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Hi Brian,
It's been some time since I wrote you asking about sewing machines.
I see you mentioned you have changed about your likes towards vintage sewing machines.
Well, I can understand how the computerized machines improve and smooth our way to new designs
however I'm still stuck with budget and don't need fancy sewing.
My question:
I am looking into a Pfaff, Bernina, Viking.
Which models you suggest are good machines. I'd like a machine that can also sew thick fabrics (even leather)
I like mechanical machines. and I'm looking for deals at eBay and Craigs list for no more than $100.00
I am confused (or can't decide) with the number models of Pfaff specially.
Thank you and glad to see your business is growing.
Hope to see your show on PBS very soon.


Hey Daniela,


Funny how times change! Now I'm back on mechanical machines!

My big problem with the computerized machines is that functions that should be at the touch of a button are often multiple touches to get what you need. I have found the machine that does this and of course it's a Bernina 1130 which I feel guilty using since electronics especially old ones don't last forever.  (Do I turn the power off every time I step away, or is it better to leave it on?)

My current favorite machine is actually a Kenmore from the 80s.


They came in 24 and 30 stitch models, all mechanical and smooth as silk. Every one I've touched sews at full speed with zero vibration. Add to that all the functions are at the flick of the wrist and it's a winner. I've payed as much as $60 for these gems but also much less. Yes they'll sew whatever you can fit under the foot but unfortunately the foot doesn't lift as high as I'd like. This becomes an issue when sewing multiple layers of fleece or other bulky stuff.


As far as your choices go for under $100 they're pretty good.


The older Bernina will do you well and they're very sweet inside. Be sure to watch for the knee control that powers the motor and not lifts the foot. I would prefer control with a pedal. These machines will have an oscillating hook and could be seen to have more thread jams depending on how you sew.

The vintage vikings are great machines, full rotary hook and heavy duty but simple. I also found that the bobbin area of these older vikings are loud but that's subjective.  I don't feel like it's possible to break this machine, it's just solid and simple.


A Pfaff will give you a lot of bang for your buck and you're looking at either the 260 flatbed or 360 freearm. The 360 was very popular a few years back and could fetch upwards of $300 easily, now it's back down to under $100. The 260 can be had for less than $50. The mechanics of both machines are very similar and both do a lot, a lot of stuff you won't probably use. The Pfaff has a very sure footed way of sewing, feels like you're driving a caterpillar tractor.  My gripe with these machines is the markings on the dials.  I eventually learned how to fumble my way around but if you don't have the stitch wheel chart you're just using trial and error.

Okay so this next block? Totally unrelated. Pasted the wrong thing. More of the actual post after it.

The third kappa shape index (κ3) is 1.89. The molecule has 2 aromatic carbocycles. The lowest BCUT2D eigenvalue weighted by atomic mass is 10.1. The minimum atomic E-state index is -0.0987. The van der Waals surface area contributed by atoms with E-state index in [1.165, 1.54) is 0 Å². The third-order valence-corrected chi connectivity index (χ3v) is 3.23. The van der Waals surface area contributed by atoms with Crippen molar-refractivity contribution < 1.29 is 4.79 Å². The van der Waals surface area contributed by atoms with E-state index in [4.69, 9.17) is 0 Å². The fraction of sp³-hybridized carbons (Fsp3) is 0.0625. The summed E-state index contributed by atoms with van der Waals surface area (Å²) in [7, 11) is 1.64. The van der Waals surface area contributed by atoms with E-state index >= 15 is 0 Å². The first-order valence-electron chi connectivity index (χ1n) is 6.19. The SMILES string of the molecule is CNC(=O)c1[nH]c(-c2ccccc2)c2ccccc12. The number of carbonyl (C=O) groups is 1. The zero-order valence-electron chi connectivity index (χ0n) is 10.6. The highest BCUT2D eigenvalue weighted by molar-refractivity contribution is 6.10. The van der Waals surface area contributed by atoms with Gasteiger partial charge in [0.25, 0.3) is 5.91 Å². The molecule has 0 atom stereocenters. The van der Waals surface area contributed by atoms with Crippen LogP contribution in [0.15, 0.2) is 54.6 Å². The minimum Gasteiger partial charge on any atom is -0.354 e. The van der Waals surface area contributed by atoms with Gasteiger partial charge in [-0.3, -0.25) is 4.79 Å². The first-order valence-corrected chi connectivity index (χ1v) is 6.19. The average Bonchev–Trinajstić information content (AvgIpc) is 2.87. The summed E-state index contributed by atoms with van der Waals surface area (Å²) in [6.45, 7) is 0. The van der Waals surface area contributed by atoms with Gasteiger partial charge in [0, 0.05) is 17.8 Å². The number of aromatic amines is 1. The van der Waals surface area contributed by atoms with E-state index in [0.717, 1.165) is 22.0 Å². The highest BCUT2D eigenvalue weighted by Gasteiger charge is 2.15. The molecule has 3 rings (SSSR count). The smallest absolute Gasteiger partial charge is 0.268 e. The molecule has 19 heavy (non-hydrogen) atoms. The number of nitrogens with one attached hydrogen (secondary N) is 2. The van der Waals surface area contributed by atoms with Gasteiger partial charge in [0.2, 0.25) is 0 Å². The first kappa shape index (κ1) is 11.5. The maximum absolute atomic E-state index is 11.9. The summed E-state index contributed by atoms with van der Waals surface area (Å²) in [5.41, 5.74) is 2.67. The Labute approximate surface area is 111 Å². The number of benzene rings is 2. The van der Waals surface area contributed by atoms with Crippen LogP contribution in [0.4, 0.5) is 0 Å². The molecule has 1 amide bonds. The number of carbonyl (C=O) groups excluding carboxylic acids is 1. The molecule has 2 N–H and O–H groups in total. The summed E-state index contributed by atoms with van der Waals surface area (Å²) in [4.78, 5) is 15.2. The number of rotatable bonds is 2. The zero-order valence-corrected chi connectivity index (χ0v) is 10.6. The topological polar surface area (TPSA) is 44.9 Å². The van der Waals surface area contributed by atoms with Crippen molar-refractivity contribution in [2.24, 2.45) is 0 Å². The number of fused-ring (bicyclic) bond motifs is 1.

They fixed this with the next gen Pfaffs.

I recently got a Pfaff 1222 that I've been... disappointed in. The hype of a mechanical walking foot machine was mostly hype. The extra electronic features are bothersome and the foot doesn't lift up far enough. BUT! All the functions are at the turn of one dial and the magnetic bobbin winder is cool.  It's a good machine just perhaps not as fully functioned as I would need.  Plus I'm scared to break it, like the Bernina 1130.

I should mention that the vintage Pfaff machines are much more difficult to work on and you may very well have to send your machine away for service.  Just check ebay and you'll find quite a few that are in great shape but sew backwards or something else wonky.  I got a deal on one and sent it directly to Ken over at www.kennsplace.com.  I figured with everything included it would cost about the same as one in working order just a but more work.  Ken by the way does a bang up job with these machines.  Generally they've been diddled with by a number of mechanics before he gets them.  Mechanics like Ken are becoming hard to find.  Something to note, sending a machine away takes time, maybe even months to get it back.  It's only an option if you like waiting or have other machines to use.

I suppose the point is that there is no perfect machine for every sewing job or every sewist. Get whatever you can get your hands on and just start sewing.  If you're really looking to save money get a Kenmore from the 70s or 60s.  Nice high lift on the foot, bullet proof mechanics, good features, easy to repair, and cheap.

Also remember if you pay the right price to begin with you can easily sell it for what you paid or more.  Essentially you get to use the machine for free, just pay the deposit!

Hope that helps!

Brian


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